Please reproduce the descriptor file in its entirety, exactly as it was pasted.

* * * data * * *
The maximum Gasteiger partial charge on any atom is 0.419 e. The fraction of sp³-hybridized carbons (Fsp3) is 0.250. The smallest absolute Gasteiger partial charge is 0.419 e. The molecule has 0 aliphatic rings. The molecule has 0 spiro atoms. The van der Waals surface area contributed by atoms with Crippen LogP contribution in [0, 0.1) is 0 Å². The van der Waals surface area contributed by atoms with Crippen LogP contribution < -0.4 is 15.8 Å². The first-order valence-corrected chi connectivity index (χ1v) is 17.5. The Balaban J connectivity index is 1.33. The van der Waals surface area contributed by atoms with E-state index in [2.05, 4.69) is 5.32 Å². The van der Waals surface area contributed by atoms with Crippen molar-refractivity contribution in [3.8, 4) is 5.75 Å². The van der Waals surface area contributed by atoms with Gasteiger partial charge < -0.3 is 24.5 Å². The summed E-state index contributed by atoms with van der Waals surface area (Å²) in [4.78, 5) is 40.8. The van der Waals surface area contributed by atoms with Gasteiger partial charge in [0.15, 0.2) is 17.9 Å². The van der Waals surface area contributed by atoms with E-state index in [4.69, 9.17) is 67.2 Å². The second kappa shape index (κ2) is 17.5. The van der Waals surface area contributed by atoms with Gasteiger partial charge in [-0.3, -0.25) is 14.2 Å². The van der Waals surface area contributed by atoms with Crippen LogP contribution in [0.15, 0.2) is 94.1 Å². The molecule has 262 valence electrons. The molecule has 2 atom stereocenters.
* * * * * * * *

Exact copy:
The maximum Gasteiger partial charge on any atom is 0.419 e. The fraction of sp³-hybridized carbons (Fsp3) is 0.250. The smallest absolute Gasteiger partial charge is 0.419 e. The molecule has 0 aliphatic rings. The molecule has 0 spiro atoms. The van der Waals surface area contributed by atoms with Crippen LogP contribution in [0, 0.1) is 0 Å². The van der Waals surface area contributed by atoms with Crippen LogP contribution < -0.4 is 15.8 Å². The first-order valence-corrected chi connectivity index (χ1v) is 17.5. The Balaban J connectivity index is 1.33. The van der Waals surface area contributed by atoms with E-state index in [2.05, 4.69) is 5.32 Å². The van der Waals surface area contributed by atoms with Crippen molar-refractivity contribution in [3.8, 4) is 5.75 Å². The van der Waals surface area contributed by atoms with Gasteiger partial charge < -0.3 is 24.5 Å². The summed E-state index contributed by atoms with van der Waals surface area (Å²) in [4.78, 5) is 40.8. The van der Waals surface area contributed by atoms with Gasteiger partial charge in [0.15, 0.2) is 17.9 Å². The van der Waals surface area contributed by atoms with E-state index in [4.69, 9.17) is 67.2 Å². The second kappa shape index (κ2) is 17.5. The van der Waals surface area contributed by atoms with Gasteiger partial charge in [-0.3, -0.25) is 14.2 Å². The van der Waals surface area contributed by atoms with Crippen LogP contribution in [0.15, 0.2) is 94.1 Å². The molecule has 262 valence electrons. The molecule has 2 atom stereocenters.